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With the acquisitions of Kyle Lowry and John Lucas this offseason, the Raptors find themselves with three capable point guards all deserving of minutes.

Moving Jose
The end game is pretty clear – Jose Calderon’s $10M expiring contract, experience, and offensive playmaking ability represent a potentially huge chip in the trade market. If Calderon could be used as a piece in a package to bring back an elite wing player, Bryan Colangelo would likely pull the trigger in a second. However, this scenario has been analyzed to death and nothing has materialized.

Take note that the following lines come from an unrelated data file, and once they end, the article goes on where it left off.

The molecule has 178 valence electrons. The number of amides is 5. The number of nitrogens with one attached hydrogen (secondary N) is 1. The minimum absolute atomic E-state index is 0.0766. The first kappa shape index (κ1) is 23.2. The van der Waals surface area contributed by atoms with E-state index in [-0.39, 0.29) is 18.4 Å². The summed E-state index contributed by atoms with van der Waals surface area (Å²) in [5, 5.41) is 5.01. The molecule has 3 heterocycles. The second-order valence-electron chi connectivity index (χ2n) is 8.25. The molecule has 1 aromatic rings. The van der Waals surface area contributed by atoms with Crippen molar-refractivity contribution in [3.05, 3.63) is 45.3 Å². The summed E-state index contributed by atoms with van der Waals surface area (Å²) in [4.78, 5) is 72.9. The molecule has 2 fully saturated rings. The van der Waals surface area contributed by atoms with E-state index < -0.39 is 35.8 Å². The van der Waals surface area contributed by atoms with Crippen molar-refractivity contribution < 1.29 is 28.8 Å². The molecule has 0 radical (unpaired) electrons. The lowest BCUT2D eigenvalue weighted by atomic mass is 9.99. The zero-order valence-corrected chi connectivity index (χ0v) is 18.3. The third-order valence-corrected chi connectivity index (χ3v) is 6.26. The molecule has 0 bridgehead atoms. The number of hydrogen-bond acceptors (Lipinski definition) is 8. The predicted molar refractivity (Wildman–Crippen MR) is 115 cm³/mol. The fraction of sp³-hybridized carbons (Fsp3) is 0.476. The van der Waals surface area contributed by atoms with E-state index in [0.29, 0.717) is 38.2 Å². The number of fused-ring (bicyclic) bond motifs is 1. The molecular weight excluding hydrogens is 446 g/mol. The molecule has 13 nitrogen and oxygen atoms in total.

In addition, though, the league’s current CBA is structured such that teams with greater flexibility built into their financial structure have somewhat of an advantage in that they may be able to leverage this flexibility to take advantage of other teams. As the luxury tax penalties become more and more prohibitive over the next couple of years, there is the potential for teams to have to dump salary without getting fair value back, so the fact that the Raptors have staggered their contract lengths and have a $10M chunk coming off of the books this summer is important. That is, if Jose can’t be moved as part of a deal for a difference maker, it’s equally as logical to hold on to him and create further financial flexibility rather than trading him for the sake of “getting something.”